The outbreak of covid-19 and government mandated social distancing norms have impacted various sectors and while short-term repercussions are likely to be seen in the coming months, India’s long-term fundamentals remain sound.
A report by McKinsey estimated that India’s GDP could shrink by 20 per cent in the first quarter of the fiscal year over that of the previous one. When the nation was under complete lockdown, business sustenance was a major task. Organisations had to fast track their digitalisation journey. While a smooth conversion might be difficult in the short run, as we progress, industries like telecom, manufacturing, electronics etc. can witness a huge transformation.
Sustaining businesses and meeting customer demands requires the collective efforts of all stakeholders – organisations, the government, industry bodies, and the consumer. The government has extended support to organisations at all levels and initiated a path toward a self-reliant India by strengthening key pillars like the economy, infrastructure, the system, the demography, and demand
‘Purpose led’ to ‘Purpose bred’: This movement opens up a wide opportunity for ‘Indian brands’ – meaning brands that are operating, manufacturing, and employing within the country and for its citizens. While India has always been a great market and an emerging production hub, now is the time for brands to develop India’s production capacity by working on the country’s distinct strengths and weaknesses across factors such as wages, market accessibility, and infrastructure. While devising a strategy for the Make in India campaign, brands must understand the supply chain. Brands with operations in other nations bring the experience and expertise needed in this development.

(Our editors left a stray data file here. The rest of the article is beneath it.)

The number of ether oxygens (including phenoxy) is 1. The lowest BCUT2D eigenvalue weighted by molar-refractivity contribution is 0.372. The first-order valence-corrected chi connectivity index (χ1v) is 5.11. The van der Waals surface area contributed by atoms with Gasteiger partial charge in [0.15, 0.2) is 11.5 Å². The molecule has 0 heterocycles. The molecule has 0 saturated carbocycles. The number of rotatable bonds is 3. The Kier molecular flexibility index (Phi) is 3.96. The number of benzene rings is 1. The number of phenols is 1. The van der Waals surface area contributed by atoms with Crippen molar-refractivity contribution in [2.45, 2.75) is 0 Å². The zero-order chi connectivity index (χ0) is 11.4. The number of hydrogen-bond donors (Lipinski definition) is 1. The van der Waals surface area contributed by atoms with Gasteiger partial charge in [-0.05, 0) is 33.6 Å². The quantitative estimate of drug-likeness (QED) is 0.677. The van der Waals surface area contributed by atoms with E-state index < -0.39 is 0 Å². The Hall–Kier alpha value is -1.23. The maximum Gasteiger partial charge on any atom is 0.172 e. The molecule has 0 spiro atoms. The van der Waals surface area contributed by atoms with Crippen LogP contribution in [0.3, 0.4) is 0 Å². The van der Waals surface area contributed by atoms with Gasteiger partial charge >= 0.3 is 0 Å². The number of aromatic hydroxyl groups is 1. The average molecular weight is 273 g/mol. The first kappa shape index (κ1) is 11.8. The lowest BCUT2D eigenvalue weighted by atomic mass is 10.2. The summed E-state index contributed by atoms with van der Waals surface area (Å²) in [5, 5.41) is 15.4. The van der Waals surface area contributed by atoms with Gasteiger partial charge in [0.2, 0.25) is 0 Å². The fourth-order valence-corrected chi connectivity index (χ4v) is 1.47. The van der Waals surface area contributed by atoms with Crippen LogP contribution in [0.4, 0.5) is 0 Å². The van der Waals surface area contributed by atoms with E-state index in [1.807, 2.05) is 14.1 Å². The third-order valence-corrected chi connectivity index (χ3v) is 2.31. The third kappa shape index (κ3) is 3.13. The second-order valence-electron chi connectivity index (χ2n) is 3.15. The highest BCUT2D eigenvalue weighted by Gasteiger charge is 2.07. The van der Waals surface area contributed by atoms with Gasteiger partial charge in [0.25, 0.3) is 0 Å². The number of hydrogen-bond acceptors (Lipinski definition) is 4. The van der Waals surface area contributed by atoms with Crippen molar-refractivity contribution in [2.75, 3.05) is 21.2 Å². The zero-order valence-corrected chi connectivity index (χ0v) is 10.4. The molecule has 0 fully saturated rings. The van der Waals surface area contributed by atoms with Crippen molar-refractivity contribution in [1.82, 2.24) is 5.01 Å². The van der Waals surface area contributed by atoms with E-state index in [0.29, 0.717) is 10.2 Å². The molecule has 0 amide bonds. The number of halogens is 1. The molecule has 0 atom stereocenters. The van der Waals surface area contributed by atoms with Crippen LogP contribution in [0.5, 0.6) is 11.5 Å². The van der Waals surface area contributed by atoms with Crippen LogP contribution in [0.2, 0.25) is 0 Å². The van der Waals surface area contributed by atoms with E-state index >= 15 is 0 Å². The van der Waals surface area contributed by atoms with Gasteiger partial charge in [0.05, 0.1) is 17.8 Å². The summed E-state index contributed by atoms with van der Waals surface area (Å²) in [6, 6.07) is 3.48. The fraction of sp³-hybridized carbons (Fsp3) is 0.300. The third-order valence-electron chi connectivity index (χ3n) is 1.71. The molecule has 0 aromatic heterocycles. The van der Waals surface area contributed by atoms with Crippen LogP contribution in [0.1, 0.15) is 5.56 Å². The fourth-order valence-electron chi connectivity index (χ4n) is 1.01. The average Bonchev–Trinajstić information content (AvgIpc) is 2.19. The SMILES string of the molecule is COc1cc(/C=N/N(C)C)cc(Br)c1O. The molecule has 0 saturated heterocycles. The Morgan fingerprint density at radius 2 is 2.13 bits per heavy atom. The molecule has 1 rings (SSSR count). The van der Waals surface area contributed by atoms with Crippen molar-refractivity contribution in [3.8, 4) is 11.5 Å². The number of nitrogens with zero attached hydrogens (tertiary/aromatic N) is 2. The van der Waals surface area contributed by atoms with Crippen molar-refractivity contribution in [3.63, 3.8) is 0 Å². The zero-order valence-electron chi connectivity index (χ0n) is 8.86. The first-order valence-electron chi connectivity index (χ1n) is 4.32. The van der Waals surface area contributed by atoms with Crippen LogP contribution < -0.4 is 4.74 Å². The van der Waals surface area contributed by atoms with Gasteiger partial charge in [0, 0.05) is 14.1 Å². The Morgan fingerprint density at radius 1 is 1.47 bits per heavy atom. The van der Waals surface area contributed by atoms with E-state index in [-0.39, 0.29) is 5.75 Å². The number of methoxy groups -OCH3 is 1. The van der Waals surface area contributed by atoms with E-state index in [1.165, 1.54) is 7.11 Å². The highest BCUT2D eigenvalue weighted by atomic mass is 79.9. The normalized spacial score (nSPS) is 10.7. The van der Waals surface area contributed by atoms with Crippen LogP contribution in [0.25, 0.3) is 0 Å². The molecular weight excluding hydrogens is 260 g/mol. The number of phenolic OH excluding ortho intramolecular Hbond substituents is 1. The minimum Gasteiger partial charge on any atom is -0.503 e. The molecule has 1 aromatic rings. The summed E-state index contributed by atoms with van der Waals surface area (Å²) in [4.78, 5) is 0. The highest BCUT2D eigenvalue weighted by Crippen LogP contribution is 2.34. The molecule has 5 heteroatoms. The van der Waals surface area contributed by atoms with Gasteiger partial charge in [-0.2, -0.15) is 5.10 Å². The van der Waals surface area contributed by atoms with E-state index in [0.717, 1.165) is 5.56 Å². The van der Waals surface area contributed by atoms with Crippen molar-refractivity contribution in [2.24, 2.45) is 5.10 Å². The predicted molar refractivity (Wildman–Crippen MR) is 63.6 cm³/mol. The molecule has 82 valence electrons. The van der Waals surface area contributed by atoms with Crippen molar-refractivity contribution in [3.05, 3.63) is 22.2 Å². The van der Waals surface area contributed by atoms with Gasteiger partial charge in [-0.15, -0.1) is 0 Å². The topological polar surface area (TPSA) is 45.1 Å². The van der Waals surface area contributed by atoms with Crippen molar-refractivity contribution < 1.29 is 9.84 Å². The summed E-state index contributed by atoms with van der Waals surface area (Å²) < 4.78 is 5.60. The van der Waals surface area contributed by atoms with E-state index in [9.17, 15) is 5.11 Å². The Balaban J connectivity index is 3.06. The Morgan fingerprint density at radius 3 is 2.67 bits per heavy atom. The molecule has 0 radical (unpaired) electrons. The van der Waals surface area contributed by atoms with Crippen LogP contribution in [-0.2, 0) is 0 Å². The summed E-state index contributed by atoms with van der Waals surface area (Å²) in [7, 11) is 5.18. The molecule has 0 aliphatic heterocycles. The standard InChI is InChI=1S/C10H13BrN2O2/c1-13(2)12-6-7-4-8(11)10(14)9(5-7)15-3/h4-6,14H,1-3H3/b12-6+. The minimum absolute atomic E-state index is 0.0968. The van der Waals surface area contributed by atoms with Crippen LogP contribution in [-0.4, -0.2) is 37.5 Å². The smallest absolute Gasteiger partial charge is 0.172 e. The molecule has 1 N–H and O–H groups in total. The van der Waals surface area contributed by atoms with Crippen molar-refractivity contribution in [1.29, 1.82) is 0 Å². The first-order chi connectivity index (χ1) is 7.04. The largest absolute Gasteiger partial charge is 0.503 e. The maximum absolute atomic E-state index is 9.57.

Brands headquartered outside India but operating in India, hold the potential to increase foreign investment. These brands also encourage transfer of highly sophisticated technology to developing countries which are essential for raising the productivity of the working-class. With more and more brands focussing on the India chapter of their development, they are also investing in the development of global research and development centres in the country. The support and development of local communities is imperative for brands to maximise their potential. They need to work in synchronisation with these communities and engage with them to understand customer ideology as well. Hence it is the need of the hour that as individuals we continue learning and for brands to introduce and upskill regional talent with the latest technology. Working together is what will help us revive, grow and sustain in the long run.
Path to Self – Reliance: This movement will charter the next course of growth for both – Brand India and Indian brands. We need to work together at all levels to promote literacy, skilling and in turn, employment. India is rich in talent and multiple skilled artisans and individuals need the right platform to showcase their innovation. The R&D centres of brands can be that platform. We, as a country need to believe that together we can. It is the unified and collaborative efforts of individuals, brands and the government that will make India ‘Atma Nirbhar’.
The author is Vice President and R&D Head, OPPO India
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